I actually thought I would become an editor! I majored in English in college and just pictured myself, as I think many English majors do, becoming an editor upon graduation. I had a particular love for poetry and fiction; I knew I didn’t want to do technical writing or end up in crisis communications or anything like that. I interviewed with Smith Publicity and thought it would be a great place to be able to dive a little into the world of fiction while growing and learning, and it turns out that along the way, I fell in love with publicity.
What do your responsibilities look like in your role today?
My day to day today is really fluid and can be as flexible as it needs to be. I do a lot of pitching, of course. I do a mix of publicity and consulting, and so pitching is going to be in the publicity space. I love doing that kind of work. I also love the consulting side of things where we’re working on an author’s brand. I do a lot of work in the social media space, obviously, so that comes in handy with consulting.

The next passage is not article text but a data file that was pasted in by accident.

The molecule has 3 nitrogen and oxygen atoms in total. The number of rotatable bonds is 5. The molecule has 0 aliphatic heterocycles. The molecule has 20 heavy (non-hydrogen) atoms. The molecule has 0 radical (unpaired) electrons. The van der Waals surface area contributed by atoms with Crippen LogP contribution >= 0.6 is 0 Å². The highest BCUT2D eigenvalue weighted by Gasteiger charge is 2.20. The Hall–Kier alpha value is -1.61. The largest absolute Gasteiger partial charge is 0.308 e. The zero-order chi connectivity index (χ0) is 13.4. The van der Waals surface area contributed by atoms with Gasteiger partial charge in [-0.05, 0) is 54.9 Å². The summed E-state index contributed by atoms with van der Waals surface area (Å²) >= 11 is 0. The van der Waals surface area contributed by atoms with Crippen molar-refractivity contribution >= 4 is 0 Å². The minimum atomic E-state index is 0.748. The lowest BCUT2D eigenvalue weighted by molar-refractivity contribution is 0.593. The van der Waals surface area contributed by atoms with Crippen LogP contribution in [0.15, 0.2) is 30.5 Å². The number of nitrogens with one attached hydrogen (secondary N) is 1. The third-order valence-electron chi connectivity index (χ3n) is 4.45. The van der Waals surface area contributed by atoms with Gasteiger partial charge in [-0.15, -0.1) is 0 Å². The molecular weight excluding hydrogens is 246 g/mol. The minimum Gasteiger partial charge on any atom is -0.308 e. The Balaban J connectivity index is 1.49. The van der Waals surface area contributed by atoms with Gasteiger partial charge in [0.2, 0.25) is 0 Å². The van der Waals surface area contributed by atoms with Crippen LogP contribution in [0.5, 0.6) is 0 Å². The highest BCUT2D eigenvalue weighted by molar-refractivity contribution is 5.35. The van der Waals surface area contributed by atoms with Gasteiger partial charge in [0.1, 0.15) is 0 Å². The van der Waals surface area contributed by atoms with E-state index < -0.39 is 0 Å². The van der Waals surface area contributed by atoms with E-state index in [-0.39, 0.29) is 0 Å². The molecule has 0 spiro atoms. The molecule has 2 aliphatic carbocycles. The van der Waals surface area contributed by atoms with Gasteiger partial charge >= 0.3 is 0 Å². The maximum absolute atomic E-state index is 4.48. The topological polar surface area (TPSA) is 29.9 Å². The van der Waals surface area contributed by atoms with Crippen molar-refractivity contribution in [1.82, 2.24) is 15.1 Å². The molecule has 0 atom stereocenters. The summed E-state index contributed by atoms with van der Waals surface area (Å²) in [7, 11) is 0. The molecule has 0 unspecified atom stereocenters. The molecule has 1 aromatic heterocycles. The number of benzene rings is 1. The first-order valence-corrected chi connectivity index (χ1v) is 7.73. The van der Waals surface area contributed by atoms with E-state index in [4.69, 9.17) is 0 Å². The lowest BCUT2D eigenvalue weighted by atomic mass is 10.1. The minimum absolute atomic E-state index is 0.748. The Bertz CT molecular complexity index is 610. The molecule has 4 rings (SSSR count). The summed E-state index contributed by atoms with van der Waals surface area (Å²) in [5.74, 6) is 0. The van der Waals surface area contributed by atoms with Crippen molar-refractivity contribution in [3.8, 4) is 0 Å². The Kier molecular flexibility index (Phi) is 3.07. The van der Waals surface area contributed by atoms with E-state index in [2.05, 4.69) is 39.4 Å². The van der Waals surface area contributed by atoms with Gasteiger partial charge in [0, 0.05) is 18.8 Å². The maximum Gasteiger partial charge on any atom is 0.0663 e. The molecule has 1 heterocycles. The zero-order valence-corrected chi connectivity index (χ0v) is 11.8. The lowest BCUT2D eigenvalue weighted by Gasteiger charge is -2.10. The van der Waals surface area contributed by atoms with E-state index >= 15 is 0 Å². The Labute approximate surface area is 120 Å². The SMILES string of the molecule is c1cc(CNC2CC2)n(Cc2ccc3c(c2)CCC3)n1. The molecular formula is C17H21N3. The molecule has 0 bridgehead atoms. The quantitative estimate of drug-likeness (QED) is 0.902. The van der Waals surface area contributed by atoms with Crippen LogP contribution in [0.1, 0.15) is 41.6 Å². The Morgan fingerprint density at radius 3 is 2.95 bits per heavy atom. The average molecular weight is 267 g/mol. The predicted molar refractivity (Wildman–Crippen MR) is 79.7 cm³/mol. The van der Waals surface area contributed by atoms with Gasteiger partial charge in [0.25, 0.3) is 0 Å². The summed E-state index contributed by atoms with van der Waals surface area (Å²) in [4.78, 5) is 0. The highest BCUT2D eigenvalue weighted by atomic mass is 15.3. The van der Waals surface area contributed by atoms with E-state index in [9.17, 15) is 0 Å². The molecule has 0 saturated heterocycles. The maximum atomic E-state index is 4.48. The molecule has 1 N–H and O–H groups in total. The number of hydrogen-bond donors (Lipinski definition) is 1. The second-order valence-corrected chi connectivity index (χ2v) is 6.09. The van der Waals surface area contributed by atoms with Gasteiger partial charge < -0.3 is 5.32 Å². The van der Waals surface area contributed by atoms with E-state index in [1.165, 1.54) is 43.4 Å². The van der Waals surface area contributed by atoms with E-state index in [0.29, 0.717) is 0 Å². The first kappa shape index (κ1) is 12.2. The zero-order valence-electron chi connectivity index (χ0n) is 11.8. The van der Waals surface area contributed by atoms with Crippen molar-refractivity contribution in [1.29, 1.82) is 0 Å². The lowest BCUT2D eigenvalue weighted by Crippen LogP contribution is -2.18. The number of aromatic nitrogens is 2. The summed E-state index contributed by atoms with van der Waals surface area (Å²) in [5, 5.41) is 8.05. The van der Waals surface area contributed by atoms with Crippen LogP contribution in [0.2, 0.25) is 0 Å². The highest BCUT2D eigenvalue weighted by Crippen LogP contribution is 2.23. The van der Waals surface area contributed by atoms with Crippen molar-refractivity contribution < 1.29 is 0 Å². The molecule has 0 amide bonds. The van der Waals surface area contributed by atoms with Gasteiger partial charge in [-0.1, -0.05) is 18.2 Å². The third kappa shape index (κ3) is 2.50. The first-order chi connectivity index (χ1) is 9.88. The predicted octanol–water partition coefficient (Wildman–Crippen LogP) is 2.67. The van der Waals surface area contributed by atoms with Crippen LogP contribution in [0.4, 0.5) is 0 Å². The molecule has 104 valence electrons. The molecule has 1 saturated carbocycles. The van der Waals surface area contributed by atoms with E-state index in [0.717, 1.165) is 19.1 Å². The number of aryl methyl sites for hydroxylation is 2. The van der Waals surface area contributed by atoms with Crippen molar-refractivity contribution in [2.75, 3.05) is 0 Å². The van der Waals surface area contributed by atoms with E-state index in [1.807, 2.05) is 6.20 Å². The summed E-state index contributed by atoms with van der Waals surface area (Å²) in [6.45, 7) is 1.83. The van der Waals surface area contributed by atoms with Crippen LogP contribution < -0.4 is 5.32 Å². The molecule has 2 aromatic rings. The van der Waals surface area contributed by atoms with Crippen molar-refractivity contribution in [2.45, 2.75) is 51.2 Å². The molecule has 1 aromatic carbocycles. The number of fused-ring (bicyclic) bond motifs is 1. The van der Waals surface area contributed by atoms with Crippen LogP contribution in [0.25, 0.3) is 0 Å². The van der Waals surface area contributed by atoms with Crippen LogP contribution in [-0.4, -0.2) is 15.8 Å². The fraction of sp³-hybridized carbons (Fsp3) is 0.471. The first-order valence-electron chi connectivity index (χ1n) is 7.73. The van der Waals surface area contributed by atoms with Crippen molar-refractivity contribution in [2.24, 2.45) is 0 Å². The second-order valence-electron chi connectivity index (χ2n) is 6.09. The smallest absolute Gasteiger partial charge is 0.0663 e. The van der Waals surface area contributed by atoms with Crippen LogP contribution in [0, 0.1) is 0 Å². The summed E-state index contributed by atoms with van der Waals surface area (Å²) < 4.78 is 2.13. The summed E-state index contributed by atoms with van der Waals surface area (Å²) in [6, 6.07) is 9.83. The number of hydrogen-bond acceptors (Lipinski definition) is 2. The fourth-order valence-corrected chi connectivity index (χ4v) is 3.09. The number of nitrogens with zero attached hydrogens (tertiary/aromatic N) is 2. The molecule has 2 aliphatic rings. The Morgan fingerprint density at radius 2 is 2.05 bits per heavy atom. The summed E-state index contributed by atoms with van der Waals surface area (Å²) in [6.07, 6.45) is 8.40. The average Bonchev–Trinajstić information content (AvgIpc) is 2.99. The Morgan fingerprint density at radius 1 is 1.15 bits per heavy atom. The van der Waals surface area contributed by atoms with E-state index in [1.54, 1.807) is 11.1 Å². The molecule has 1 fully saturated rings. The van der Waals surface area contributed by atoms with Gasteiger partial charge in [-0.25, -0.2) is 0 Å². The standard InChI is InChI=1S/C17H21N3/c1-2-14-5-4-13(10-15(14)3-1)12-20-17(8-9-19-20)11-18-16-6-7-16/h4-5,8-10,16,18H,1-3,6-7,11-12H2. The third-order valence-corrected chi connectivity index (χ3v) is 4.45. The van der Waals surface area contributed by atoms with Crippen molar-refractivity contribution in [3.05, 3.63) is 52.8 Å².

I also run our Smith Instagram and that is a daily activity. I do scrolling and liking and posting and strategizing with you about what to post and what direction we want to go in. And I also do my best to be accessible in the office to anyone who has questions, specifically the people who are now in the roles that I helped create. I love doing that kind of stuff, whether it be teaching or answering one quick question or helping write an email or whatever the case may be. I love just guiding and encouraging people because it’s just really exciting and I loved that kind of thing when I was starting, having someone there to support and also give me the room to do new, exciting things. That’s something I really love is having that creative freedom.